Hi Julie and Andy

by Alan Leavitt

Because I believe the brilliance of a 2-year-old colt is the best predictor of future success as a sire, it’s interesting to watch the results of the $400,000 Kentucky Sire Stakes Finals for 2-year-old colts. at the trot, contested last Sunday at the Red Mile.

The winner was French Wine, now with a 2-year record of 1:53 and winnings of $358,332, and counting. He’s from Bar Hopping, and the slightly salacious Creamy Mimi from Conway Hall. French Wine is trained by the lovely Julie Miller, and driven by her husband, Andy Miller, one of the best chauffeurs in our business.

Before delving deeper into French Wine’s journey, it should be noted that the greatest Thoroughbred breeder of all time, Federico Tesio, also always sought out bulls that had run well at 2 years old. Which in his day was not always easy to find, but he searched long and hard in some remote places and inevitably found obscure horses which gave him the best runners.

In our sport, you don’t have to look any further than Walner to see how 2-year-old excellence translates into a great bull. Walner, who was trained by my old friend Linda Toscano, was only beaten once when he was 2 years old. He did not return at 3 years old, but this had no relation to the evaluation of his future reproductive potential.

Today, Walner is well on his way to becoming the dominant trotting stallion, although each year he is challenged by new horses like this year’s premier stallion, Greenshoe. Eventually, in Jim Harrison’s pithy phrase, he could be cannibalized by one or more of his own sons, but that’s well set in the future.

But back to French Wine, who is an exceptional two-year-old trotting colt without a speck of Walner in his pedigree. He has no closer crosses than a 4 by 4 cross with American Winner, which in technical terms makes him a bloodline of that horse.

In short, if the sum of the two generations is that the same name appears twice is six or less, that is Inbreeding.

If the sum of these two generations in which the same name appears twice is seven or eight, it is Breeding lines.

If no name appears twice in any of the above terms, the horse so bred is a cross cross.

Today, the vast majority of our trotters and leaders are Outcross. Which, as I keep saying, against the wind, leaves a huge opportunity for any breeder planning to create a great horse through judicious inbreeding. It would also be a great selling point for a yearling, at least in this kid’s mind.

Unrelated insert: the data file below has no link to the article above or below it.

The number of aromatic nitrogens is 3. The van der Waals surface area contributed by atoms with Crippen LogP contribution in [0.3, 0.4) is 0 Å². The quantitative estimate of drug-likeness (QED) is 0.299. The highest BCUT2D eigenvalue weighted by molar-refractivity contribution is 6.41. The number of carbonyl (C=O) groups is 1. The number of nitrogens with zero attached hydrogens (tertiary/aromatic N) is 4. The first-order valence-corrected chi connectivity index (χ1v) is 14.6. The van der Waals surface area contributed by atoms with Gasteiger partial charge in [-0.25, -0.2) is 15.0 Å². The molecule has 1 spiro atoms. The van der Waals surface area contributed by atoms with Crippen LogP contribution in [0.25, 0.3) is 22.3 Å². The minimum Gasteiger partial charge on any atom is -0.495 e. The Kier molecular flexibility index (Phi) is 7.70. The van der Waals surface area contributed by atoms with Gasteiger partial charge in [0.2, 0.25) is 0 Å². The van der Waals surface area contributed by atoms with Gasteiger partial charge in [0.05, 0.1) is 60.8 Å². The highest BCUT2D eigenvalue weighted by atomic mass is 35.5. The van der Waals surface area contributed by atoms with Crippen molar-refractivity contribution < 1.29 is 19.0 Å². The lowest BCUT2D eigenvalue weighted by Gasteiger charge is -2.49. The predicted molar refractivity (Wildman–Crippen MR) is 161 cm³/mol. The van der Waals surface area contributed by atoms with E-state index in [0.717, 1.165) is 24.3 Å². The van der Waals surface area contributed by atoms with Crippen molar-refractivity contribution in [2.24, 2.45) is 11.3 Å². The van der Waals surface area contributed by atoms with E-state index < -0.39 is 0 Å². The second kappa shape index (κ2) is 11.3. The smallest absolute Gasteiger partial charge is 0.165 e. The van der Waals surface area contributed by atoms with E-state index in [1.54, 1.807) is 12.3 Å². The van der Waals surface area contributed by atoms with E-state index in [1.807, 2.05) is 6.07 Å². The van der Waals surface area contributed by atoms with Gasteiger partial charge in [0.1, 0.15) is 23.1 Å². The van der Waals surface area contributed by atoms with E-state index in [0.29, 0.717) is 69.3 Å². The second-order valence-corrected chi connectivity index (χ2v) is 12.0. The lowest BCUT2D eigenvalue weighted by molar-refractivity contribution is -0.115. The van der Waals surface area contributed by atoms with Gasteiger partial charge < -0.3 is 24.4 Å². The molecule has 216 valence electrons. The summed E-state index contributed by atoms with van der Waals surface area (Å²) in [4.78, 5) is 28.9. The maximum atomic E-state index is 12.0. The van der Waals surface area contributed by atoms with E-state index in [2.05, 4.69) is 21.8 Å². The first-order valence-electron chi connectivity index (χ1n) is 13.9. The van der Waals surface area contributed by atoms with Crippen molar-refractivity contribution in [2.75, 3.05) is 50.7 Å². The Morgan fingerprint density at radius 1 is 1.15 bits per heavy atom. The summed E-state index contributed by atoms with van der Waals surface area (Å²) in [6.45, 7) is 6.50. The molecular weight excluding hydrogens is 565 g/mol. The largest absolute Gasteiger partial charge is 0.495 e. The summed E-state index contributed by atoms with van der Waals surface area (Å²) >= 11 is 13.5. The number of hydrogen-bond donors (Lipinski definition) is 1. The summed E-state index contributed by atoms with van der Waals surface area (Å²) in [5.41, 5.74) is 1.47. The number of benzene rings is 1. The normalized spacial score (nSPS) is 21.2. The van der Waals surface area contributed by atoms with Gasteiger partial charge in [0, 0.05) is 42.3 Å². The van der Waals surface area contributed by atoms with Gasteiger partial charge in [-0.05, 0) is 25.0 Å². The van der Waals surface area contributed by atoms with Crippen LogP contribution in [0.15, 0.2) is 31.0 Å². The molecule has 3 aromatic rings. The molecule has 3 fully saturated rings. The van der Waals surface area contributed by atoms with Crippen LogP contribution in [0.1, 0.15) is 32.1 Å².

There’s another aspect here that smart guys like Adam Bowden have already picked up on. Traditionally, farms that house stallions would wait until a stud had finished running before chasing them to stand on their farms.

I may have been the one to break that mold when I first unionized Noble Victory, then Speedy Crown, then Speedy Somolli while they were still on the track. It was also the same story when I discovered No Nukes when he was only 2 years old.

For me, if you know what to look for, which is a brilliant 2-year racing season, then now is the time to up your game for the horse.

It was a unique idea that I had for myself at one point. Now others are sharing it, to their advantage.

Now back to French Wine, who has already told the world that he might just be a grandfather. Her dam, Creamy Mimi, a name that probably qualifies as a Freudian slip, was a great racing filly who earned nearly a million dollars on the track.

She became a good producer. Contrary to the norm, French Wine is her ninth foal, whereas as a rule a mare’s horse production is usually lost by her last foals.

Looking at the list of Creamy Mimi’s foals, it’s funny to see that one of them actually changed nationality. Swedish Envy morphed into French Laundry after being sold as a yearling to John Fielding and Christine Takter, although the horse was also retained by his breeders, Al Libfeld and Marvin Katz.

Creamy Mimi’s fourth dam is Armbro Whirl, a daughter of Catherine Lobell, one of two Canny Imp daughters that Glen Brown bought me for Armstrong Brothers. He struck gold with both. I purchased Canny Imp from RD Ricketts in partnership with Bill Rosenberg, the founder of Dunkin Donuts. At one point, Rosenberg and I owned over 70 mares in partnership. Canny Imp was a daughter of the world champion 2-year-old trotting filly, Impish, and today she qualifies as a foundation matron.

Rosenberg was nobody’s weak cup of tea. One night long ago I was with a group of four on the glass in Yonkers. I happened to notice Rosenberg and a companion being led to a table in the nosebleed area. Since we had two empty seats, I invited Rosenberg to join us.

The featured race that night was $25,000 and a horse from Rosenberg won it. A few months later, Rosenberg accosted me for “sticking it with the check that night in Yonkers.”

“But, Bill,” I said, “you just won $12,500.”

“What does that have to do with anything?” he retaliated.

My dear friend Mario Z taught me the basics of Italian, starting with the “Buongiorno” greeting. In my most optimistic moments, I want to be ready to greet someone I’ve always wanted to meet “Buongiorno, Federico”.

About Michael Brafford

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